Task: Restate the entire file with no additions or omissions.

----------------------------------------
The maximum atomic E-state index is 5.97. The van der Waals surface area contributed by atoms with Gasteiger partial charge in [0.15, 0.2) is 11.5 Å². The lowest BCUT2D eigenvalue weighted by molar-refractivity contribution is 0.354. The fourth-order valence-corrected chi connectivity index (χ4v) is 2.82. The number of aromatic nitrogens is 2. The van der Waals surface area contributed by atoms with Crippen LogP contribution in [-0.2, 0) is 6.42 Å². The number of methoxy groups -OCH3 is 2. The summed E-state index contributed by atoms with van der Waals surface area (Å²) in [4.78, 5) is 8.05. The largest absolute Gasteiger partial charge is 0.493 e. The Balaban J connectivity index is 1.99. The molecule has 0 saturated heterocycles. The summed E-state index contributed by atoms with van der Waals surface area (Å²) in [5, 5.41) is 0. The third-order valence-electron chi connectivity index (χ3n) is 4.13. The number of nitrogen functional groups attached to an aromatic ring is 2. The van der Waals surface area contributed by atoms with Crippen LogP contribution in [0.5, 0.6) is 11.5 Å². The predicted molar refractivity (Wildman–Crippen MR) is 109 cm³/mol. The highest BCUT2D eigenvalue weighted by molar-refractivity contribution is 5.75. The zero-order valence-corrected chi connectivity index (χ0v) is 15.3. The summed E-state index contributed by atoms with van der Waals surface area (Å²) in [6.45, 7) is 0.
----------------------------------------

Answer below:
The maximum atomic E-state index is 5.97. The van der Waals surface area contributed by atoms with Gasteiger partial charge in [0.15, 0.2) is 11.5 Å². The lowest BCUT2D eigenvalue weighted by molar-refractivity contribution is 0.354. The fourth-order valence-corrected chi connectivity index (χ4v) is 2.82. The number of aromatic nitrogens is 2. The van der Waals surface area contributed by atoms with Crippen LogP contribution in [-0.2, 0) is 6.42 Å². The number of methoxy groups -OCH3 is 2. The summed E-state index contributed by atoms with van der Waals surface area (Å²) in [4.78, 5) is 8.05. The largest absolute Gasteiger partial charge is 0.493 e. The Balaban J connectivity index is 1.99. The molecule has 0 saturated heterocycles. The summed E-state index contributed by atoms with van der Waals surface area (Å²) in [5, 5.41) is 0. The third-order valence-electron chi connectivity index (χ3n) is 4.13. The number of nitrogen functional groups attached to an aromatic ring is 2. The van der Waals surface area contributed by atoms with Crippen LogP contribution in [0.5, 0.6) is 11.5 Å². The predicted molar refractivity (Wildman–Crippen MR) is 109 cm³/mol. The highest BCUT2D eigenvalue weighted by molar-refractivity contribution is 5.75. The zero-order valence-corrected chi connectivity index (χ0v) is 15.3. The summed E-state index contributed by atoms with van der Waals surface area (Å²) in [6.45, 7) is 0.